Without a word, we stepped closer to the garbage can. It was a large one, industrial- size. I looked over the edge. I could see a sweep of black hair and two arms, limp as a doll’s, hanging from the armholes of a fluorescent pink tank top. The space Mieka was leasing for her shop was being renovated, and the can was half filled with plaster and construction materials. The plaster underneath the body was stained dark with blood.
 
I stepped back and looked at Mieka.
 
“It’s the woman who was helping with your cleaning, isn’t it?” I asked.
 
Mieka nodded. “Her name’s Bernice Morin.” She pointed toward the lower half of the body. “Why would someone do that to her?” she asked.
 
“I guess they figured killing her didn’t debase her enough,” I said.
 
Mieka was gnawing at her lower lip. I felt like gnawing, too, because whoever had murdered Bernice Morin hadn’t been content just to take her life. As an extra touch, they had pulled her blue jeans around her ankles, leaving her naked from the waist down. She looked as though she was about to be spanked or sodomized. Sickened at the things we do to one another, I turned away, but not before I saw the tattoo on her left buttock. It was in the shape of a teddy bear.
 
“My God,” I said. “How old was she?”
 
“Seventeen,” said Mieka. “Still teddy bear age.”
 
And then the alley was filled with police, and a seventeenyear- old girl with a teddy bear tattoo became the City of Regina’s latest unsolved homicide. I stood and watched as the crime scene people measured and photographed and bagged. And I listened as Mieka told her story to a man who had the sad basset eyes of the actor Donald Sutherland and who introduced himself as Inspector Tom Zaba.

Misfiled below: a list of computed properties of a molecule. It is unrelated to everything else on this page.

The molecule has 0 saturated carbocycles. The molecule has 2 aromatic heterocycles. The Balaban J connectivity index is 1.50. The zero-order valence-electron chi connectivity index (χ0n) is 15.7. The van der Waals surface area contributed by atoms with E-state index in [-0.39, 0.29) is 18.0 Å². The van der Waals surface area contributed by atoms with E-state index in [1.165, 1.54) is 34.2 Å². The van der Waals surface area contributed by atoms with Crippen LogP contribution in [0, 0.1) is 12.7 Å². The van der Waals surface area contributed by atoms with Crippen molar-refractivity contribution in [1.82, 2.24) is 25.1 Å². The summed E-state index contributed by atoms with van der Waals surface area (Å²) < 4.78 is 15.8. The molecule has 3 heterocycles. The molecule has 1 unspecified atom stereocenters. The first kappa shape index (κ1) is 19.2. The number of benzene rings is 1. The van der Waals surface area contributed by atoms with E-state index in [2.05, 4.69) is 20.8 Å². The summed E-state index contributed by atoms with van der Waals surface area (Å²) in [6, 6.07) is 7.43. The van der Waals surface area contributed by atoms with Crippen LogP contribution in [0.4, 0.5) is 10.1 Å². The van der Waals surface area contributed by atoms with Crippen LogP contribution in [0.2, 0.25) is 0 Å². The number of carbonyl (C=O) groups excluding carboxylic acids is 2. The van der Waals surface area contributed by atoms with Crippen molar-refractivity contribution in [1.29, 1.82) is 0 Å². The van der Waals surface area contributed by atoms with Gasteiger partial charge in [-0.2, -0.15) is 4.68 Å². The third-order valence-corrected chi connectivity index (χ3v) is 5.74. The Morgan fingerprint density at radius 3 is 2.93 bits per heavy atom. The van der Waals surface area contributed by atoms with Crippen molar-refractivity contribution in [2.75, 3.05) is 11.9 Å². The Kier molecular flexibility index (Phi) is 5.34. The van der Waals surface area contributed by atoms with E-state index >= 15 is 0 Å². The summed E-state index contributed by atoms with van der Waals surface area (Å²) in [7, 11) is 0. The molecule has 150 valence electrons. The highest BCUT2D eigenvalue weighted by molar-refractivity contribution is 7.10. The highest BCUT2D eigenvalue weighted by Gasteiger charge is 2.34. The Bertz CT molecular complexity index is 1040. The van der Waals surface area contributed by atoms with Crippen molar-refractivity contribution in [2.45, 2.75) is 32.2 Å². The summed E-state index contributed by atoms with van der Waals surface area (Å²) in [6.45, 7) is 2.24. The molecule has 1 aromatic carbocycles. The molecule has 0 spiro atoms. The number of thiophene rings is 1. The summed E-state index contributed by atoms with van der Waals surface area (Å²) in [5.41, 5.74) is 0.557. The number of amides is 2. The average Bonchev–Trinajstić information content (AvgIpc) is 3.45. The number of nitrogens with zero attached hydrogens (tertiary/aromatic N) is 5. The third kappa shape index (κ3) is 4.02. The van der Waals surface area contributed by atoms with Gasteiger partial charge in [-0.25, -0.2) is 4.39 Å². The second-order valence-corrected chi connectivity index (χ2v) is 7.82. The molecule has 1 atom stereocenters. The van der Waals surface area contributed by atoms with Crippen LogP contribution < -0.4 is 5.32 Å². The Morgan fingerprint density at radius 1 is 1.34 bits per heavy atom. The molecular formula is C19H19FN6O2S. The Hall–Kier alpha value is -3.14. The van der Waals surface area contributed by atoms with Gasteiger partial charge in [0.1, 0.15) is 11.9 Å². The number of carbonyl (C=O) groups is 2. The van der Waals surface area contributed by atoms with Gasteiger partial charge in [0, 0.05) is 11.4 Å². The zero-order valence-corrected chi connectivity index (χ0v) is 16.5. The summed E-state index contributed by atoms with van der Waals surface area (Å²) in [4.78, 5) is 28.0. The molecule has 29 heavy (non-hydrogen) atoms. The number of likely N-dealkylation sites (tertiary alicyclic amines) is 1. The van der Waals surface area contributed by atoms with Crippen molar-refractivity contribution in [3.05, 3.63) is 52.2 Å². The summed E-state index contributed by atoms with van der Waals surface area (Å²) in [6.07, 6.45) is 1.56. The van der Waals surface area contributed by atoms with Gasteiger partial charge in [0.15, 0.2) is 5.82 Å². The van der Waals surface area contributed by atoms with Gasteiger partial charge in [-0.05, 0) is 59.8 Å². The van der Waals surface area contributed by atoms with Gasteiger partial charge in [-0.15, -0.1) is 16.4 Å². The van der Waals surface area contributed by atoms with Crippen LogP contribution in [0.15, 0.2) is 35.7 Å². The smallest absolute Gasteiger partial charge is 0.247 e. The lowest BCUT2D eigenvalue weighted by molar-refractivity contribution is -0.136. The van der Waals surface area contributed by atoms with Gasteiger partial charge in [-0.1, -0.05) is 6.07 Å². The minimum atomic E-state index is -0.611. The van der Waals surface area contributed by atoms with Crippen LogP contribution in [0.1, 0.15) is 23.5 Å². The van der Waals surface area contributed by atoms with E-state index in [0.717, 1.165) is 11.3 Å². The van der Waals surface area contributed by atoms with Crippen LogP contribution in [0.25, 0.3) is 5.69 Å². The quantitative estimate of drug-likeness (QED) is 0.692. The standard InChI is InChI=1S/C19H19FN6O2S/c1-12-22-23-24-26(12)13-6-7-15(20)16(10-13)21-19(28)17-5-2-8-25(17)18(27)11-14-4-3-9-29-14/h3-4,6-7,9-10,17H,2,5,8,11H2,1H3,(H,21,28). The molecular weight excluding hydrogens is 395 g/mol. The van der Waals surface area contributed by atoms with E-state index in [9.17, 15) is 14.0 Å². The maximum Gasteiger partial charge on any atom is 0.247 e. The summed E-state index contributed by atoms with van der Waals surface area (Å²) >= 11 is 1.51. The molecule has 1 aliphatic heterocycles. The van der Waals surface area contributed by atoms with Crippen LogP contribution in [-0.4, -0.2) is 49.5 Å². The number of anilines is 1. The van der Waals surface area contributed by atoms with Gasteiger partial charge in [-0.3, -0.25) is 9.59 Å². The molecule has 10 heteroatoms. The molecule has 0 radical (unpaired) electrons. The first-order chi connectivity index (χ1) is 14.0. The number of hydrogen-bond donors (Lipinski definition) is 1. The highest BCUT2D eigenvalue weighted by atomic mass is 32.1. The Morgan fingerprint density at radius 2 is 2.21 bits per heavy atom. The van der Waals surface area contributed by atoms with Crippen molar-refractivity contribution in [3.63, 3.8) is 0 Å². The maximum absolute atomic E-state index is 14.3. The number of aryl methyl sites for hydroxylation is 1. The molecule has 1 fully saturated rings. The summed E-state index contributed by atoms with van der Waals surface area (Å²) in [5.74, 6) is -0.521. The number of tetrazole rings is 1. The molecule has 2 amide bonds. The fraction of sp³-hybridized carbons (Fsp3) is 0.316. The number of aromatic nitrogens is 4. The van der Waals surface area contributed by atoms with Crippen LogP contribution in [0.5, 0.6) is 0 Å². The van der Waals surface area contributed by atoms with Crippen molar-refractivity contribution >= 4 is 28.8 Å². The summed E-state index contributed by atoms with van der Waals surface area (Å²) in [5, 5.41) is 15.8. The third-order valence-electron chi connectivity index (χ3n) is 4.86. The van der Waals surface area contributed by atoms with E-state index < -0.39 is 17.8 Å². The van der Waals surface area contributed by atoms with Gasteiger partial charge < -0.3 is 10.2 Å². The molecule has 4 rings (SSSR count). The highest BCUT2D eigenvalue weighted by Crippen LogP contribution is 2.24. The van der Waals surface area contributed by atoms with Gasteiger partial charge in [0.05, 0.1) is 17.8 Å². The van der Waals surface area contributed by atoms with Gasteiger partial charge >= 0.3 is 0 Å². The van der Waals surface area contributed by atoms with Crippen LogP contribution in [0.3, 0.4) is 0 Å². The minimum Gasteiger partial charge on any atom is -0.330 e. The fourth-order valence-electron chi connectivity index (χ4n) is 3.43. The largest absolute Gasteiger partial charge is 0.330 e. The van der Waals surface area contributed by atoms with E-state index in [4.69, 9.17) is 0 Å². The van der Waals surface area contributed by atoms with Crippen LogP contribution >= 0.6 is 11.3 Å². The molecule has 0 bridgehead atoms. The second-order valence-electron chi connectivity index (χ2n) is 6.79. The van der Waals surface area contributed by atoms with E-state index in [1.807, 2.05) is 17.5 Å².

Mieka’s story wasn’t much. Bernice Morin had been cleaning for her under the city’s fine- option program. It was a way people without money could work off unpaid fines for traffic tickets or minor misdemeanours. The building in which Mieka was leasing space was city property, so she had been eligible to get someone from the program. Mieka told the inspector that Bernice Morin had been working at the shop for a week. No one had visited her, and there had been no phone calls that Mieka knew about. Bernice hadn’t appeared to be upset or frightened about anything, but Mieka said they hadn’t spent much time together. She had been in and out, dealing with glaziers and carpenters, and Bernice wasn’t much of a talker.